After looking around the Naba Kailash Complex where 108 Shiva Temples were arranged like rosary beads; we went across the road to the Rajbari Complex. Yet another set of stunning temples (5) displaying terracotta art sprawled across a well maintained lawn. The temples were built around the 18th and 19th century by the Bardhman Raj zamindari estate with roots in distant Punjab.
As soon as you enter, you will see Pratapeshwar Temple on the left built in the 19th century presumably by Pratapchandra Rai, the descendant of Tejachandra Rai who had built the 108 Shiva Temple complex across the road. The temple is seated on a high podium with a curvilinear Shikhara and a single entrance which gives it a slender look.
The terracotta art on the temple is detailed and absolutely stunning; it conveys so much about life then. The most notable one is the Mahishasur Mardini which simply breathes life.
A little ahead is the roofless Rashmancha which was perhaps used as a hall for dance and other cultural programs by the zamindars.
On the right are 5 Aat Chala Temples of varied sizes standing in a row better known as Pancha Ratna Temples. These are probably dated to 19th century but appear too spartan compared to the others making me wonder of they are incomplete. The lofty arches of the KrishnaChandra Temple can be seen behind.
The oldest in this complex is the Lalji Temple; very intricate and almost poetry in motion. This is built around 1739AD. The Radha and Krishna idols in the inner sanctum radiate with compassion while the outer walls have ornamental carvings depicting animals, scenes from regular life which are pretty erotic at times.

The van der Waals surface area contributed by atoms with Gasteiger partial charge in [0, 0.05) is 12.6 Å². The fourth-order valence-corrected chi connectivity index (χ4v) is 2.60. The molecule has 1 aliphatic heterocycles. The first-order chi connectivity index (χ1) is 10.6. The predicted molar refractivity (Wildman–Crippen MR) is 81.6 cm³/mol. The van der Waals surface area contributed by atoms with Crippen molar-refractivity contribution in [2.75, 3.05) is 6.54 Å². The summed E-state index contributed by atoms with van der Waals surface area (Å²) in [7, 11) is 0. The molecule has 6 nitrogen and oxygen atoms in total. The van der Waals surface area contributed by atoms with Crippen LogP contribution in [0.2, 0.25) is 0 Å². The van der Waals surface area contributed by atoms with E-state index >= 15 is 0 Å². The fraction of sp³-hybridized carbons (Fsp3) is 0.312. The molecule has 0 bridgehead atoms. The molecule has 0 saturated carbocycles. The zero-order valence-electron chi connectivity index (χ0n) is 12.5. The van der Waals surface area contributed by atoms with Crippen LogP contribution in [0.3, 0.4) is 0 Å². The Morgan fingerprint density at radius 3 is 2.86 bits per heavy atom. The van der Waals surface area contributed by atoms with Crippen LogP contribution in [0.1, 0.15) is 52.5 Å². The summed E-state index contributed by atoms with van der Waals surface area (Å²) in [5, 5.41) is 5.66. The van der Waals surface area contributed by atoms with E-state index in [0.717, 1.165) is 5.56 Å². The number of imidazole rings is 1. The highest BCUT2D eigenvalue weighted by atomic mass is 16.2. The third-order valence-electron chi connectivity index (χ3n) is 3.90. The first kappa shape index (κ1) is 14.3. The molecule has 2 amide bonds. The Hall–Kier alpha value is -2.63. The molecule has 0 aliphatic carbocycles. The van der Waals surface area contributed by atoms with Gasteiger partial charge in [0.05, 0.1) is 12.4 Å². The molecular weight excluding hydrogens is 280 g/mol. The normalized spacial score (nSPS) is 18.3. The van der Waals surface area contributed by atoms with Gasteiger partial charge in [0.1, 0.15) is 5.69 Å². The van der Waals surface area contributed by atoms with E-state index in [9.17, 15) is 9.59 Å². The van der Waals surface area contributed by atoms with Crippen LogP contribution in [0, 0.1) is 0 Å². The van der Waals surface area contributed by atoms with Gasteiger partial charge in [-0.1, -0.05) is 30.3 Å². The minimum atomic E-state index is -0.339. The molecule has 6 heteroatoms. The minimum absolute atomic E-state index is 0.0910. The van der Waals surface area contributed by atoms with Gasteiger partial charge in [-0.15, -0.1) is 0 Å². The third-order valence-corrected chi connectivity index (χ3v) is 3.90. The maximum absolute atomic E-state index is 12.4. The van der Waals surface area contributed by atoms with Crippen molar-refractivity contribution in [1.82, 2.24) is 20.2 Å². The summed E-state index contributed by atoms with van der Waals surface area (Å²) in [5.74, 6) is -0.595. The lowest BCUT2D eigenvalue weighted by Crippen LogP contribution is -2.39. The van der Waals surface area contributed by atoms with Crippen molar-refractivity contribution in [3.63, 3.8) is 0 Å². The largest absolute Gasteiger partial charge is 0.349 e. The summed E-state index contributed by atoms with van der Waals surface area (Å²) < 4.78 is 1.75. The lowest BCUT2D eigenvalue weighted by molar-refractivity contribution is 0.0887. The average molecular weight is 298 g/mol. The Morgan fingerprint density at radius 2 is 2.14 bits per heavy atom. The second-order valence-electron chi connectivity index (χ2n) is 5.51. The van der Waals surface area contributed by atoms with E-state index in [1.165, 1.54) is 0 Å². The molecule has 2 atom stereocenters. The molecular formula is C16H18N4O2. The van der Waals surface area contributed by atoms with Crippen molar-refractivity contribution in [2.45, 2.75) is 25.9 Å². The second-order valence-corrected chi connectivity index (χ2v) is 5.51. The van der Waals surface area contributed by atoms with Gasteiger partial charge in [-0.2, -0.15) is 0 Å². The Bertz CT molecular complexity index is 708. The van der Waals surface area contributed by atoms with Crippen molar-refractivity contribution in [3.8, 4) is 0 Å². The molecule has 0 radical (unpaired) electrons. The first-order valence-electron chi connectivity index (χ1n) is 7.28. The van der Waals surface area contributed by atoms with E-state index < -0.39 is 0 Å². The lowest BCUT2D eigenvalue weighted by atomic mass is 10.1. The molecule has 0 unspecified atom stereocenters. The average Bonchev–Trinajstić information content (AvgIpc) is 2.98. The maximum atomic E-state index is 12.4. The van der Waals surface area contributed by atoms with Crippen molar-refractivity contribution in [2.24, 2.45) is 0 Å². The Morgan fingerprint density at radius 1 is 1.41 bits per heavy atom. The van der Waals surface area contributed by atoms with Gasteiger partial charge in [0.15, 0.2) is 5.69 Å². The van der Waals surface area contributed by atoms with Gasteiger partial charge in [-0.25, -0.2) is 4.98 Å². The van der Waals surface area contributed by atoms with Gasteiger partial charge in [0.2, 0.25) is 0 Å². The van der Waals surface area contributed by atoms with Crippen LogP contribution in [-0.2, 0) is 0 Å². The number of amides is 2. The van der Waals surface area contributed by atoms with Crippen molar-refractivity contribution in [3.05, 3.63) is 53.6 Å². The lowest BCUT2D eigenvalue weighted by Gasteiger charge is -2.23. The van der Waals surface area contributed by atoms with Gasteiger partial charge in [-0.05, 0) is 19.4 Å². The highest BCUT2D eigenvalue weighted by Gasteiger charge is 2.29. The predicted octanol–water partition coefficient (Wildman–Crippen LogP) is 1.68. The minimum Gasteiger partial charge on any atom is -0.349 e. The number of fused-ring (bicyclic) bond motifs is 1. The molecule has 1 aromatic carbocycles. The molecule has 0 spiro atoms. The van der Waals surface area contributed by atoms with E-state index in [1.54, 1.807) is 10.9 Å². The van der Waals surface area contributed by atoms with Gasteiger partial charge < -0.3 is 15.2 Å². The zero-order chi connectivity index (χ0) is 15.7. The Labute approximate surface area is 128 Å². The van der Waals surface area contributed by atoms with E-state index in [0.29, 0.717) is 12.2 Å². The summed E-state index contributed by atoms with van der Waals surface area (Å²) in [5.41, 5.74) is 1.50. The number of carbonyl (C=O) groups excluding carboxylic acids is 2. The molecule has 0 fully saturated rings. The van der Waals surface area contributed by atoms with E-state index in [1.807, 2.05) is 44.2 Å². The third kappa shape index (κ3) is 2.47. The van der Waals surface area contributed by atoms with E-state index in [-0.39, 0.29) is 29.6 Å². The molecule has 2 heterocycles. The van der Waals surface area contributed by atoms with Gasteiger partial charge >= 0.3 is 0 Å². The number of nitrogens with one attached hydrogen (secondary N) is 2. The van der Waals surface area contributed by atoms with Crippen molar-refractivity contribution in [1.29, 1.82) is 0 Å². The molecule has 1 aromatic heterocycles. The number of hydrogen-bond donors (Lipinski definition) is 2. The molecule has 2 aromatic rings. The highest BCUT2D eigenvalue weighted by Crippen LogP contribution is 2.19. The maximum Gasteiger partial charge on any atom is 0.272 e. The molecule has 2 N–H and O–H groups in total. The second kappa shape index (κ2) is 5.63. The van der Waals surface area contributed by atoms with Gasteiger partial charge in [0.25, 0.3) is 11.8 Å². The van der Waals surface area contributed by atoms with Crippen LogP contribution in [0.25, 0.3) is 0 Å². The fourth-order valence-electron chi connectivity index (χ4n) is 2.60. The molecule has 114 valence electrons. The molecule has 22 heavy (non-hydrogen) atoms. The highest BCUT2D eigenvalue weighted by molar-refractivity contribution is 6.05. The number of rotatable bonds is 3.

KrishnaChandra Temple next to it is pretty similar to Lalji Temple for the spire “Panchabimsati Ratna” which essentially means 25 decorated spires. This temple is characterized by an extended atchala type verandah with 3 decorated entrances.
The last temple in the complex is Vijay Vaidyanath which is dedicated to Shiva. This Aatchala type temple has an embellished exterior depicting Shiva Temples.
The next stop was at the Gopalji Temple for a brief while. This temple also is characterized by 25 spires on top. This is located in a busy residential area and is a functional temple where locals throng to pray. The wooden chariot in the temple is taken out through the streets with the idol on Ratha Yatra day in June-July.
Our final stop in Kalna was at the Siddheshwari Kali Temple from whom Kalna derives its name. The idol of Kali – is made of a single neem log and the power in her gaze was palpable. It was nearly 2pm when our rickshaw dropped us at Priyadarshini in Kalna for lunch. Kalna is famous for “Makha Sandesh”; walk into any local sweet shop and taste some and let me know if you did not feel the urge to pack some for home.
- Day trip to Kalna, Gutipara and Shantipur to explore the lost temples and the Bengal Tant Weave. It gets quite hot in this part so better done in the Ist half of the day.
- Drive to Kalna from Kolkata – 80 kms in about 2-2.5 hours. Alternatively take the suburban train from Sealdah or Howrah Station @ 8am and reach Ambika Kalna by 9.30am
- The round Trip Rickshaw Ride around town will be around Rs 150/- based on your negotiation skills. Complete the temples of Kalna (108 Shiva Temple; Rajbari Complex, Kali Temple) in about 3 hours and lunch at Hotel Priyadarshini near the bus stand. Their mutton curry still lingers on my tongue.
- Head to Guptipara – this is slightly tricky if you dont have your own transport. Avail auto’s which will drive through bamboo groves and remote villages and take you there in about 20mins. Negotiate with the guy to drop you back at the ferry ghat or station.
- From the station; you can return to Howrah or Sealdah as convenient. The return train is at 4.20pm and 5.30pm.
- From the Ferry Ghat you can cross over to Shantipur to see the Tantis or the weavers in action. This is a chance you will need to take; since there is no organized tour. I so wish they had one; to eat in a local home; to see the local art !!